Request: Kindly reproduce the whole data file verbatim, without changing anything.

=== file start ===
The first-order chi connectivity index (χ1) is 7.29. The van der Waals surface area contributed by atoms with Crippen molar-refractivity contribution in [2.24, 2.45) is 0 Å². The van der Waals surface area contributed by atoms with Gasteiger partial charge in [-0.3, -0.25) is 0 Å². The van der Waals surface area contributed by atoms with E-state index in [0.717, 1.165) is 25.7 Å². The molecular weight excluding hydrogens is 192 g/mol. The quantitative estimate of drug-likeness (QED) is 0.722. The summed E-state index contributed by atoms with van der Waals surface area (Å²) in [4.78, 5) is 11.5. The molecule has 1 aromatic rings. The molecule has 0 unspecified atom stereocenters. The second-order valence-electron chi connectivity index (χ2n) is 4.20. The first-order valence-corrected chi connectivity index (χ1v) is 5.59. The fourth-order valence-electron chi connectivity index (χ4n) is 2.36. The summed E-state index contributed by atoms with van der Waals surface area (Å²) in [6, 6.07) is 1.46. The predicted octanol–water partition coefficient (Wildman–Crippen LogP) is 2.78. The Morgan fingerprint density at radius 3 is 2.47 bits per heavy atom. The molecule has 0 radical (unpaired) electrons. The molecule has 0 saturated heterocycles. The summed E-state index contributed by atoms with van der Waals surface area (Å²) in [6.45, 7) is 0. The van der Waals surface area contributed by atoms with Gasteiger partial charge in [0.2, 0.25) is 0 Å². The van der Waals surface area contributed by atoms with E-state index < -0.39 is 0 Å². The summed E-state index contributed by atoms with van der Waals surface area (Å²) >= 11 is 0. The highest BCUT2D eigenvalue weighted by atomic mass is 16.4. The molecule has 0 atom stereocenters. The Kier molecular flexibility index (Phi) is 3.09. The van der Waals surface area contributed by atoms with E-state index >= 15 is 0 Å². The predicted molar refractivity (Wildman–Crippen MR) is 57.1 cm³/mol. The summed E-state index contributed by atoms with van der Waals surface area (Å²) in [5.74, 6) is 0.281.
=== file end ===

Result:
The first-order chi connectivity index (χ1) is 7.29. The van der Waals surface area contributed by atoms with Crippen molar-refractivity contribution in [2.24, 2.45) is 0 Å². The van der Waals surface area contributed by atoms with Gasteiger partial charge in [-0.3, -0.25) is 0 Å². The van der Waals surface area contributed by atoms with E-state index in [0.717, 1.165) is 25.7 Å². The molecular weight excluding hydrogens is 192 g/mol. The quantitative estimate of drug-likeness (QED) is 0.722. The summed E-state index contributed by atoms with van der Waals surface area (Å²) in [4.78, 5) is 11.5. The molecule has 1 aromatic rings. The molecule has 0 unspecified atom stereocenters. The second-order valence-electron chi connectivity index (χ2n) is 4.20. The first-order valence-corrected chi connectivity index (χ1v) is 5.59. The fourth-order valence-electron chi connectivity index (χ4n) is 2.36. The summed E-state index contributed by atoms with van der Waals surface area (Å²) in [6, 6.07) is 1.46. The predicted octanol–water partition coefficient (Wildman–Crippen LogP) is 2.78. The Morgan fingerprint density at radius 3 is 2.47 bits per heavy atom. The molecule has 0 radical (unpaired) electrons. The molecule has 0 saturated heterocycles. The summed E-state index contributed by atoms with van der Waals surface area (Å²) in [6.45, 7) is 0. The van der Waals surface area contributed by atoms with Gasteiger partial charge in [0.2, 0.25) is 0 Å². The van der Waals surface area contributed by atoms with E-state index < -0.39 is 0 Å². The summed E-state index contributed by atoms with van der Waals surface area (Å²) >= 11 is 0. The highest BCUT2D eigenvalue weighted by atomic mass is 16.4. The molecule has 0 atom stereocenters. The Kier molecular flexibility index (Phi) is 3.09. The van der Waals surface area contributed by atoms with E-state index >= 15 is 0 Å². The predicted molar refractivity (Wildman–Crippen MR) is 57.1 cm³/mol. The summed E-state index contributed by atoms with van der Waals surface area (Å²) in [5.74, 6) is 0.281.